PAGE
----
NSPCC campaign reminds people abuse is not just in the past
The NSPCC has launched a campaign to remind people that child abuse is not just a problem of the past, amid the publicity over the Jimmy Savile case.
NSPCC adverts will encourage people to report current abuse to its helpline.
The charity said it was important to act even if people had only suspicions that abuse was happening.
Meanwhile, the Child Exploitation and Online Protection Centre (Ceop) said there had been a 30% rise in reports of abuse, fuelled by the "Savile effect".
Ceop said it had received 1,578 reports of abuse in November 2012, up from 1,214 in November 2011.
Other organisations have also previously reported rises in calls since the scandal surrounding former TV presenter Savile first broke.'End suffering'
Peter Watt, director of the NSPCC helpline, said: "By bravely speaking out, Savile's victims have done a great public service in raising awareness of child sex abuse and its long-lasting, devastating effect on victims.
End Quote Ceop spokeswoman
The 'Savile effect' is definitely a contributing factor to the increase in reporting”
"Our advert aims to remind people that child abuse remains a widespread problem and children are still abused today.
"To end their suffering and bring their abusers to justice we must all act now. Savile's victims waited decades to be heard and helped. We can't let this happen again."
He added: "With this advert we want to send out a clear message about how vitally important it is to act on your suspicions and that the NSPCC is here to help you do this.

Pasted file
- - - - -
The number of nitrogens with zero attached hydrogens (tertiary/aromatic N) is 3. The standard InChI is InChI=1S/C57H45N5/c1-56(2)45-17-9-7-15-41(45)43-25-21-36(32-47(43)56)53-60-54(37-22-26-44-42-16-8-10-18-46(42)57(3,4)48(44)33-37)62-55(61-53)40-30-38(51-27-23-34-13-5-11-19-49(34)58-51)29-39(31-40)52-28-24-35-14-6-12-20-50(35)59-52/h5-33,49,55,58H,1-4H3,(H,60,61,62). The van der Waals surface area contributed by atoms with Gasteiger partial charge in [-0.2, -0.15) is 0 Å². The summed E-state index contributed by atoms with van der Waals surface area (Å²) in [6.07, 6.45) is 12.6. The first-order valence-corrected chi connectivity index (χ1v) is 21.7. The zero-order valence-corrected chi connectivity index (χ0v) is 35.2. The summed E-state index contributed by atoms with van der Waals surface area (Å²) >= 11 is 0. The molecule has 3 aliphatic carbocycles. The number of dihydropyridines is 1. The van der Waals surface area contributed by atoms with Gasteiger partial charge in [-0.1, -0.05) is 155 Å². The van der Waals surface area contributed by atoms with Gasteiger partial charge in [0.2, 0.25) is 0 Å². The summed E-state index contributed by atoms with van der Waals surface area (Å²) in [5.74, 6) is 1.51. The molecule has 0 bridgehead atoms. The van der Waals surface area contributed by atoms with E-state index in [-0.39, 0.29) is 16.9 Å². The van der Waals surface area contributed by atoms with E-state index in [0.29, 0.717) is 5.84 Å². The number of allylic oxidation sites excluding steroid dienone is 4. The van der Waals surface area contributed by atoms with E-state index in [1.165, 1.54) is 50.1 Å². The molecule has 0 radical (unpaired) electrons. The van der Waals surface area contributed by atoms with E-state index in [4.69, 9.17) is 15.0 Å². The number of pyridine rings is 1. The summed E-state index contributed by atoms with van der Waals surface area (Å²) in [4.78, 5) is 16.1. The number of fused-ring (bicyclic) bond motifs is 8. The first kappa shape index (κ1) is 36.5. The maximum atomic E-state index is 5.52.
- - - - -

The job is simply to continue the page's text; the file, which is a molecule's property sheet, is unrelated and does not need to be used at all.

"Our trained counsellors will discuss your concerns and the best course of action."
Ceop said it had received a significant increase in reports of child abuse images and suspected sexual grooming, from members of the public, internet service providers and police.
Last year there were an average of 1,300 reports a month. The figure had been on course to be higher this year but not as big as the rise in November.
A spokeswoman said: "Ceop reporting has notably increased since the high-profile media coverage of the Savile case. The 'Savile effect' is definitely a contributing factor to the increase in reporting."Yewtree
On Wednesday, the Metropolitan Police said there had been a four-fold increase in reports of sexual assault unrelated to Savile. These included both recent and older cases.
There were 55 reports of "non-recent" rape and serious sexual offences in the month prior to the launch of Operation Yewtree, which is investigating the Savile claims. This compares to 299 reports in the month following it.
Operation Yewtree, which launched 10 weeks ago, has a team of 30 officers and has so far cost about £2m. Some 589 alleged victims have come forward during its investigation into Savile and other people.
Of the alleged victims, 82% were female and 80% were children or young people.
Police said the number of Savile's alleged victims had now reached 450.
Savile, who died last year aged 84, was a Radio 1 DJ and the presenter of the Jim'll Fix It show on BBC One.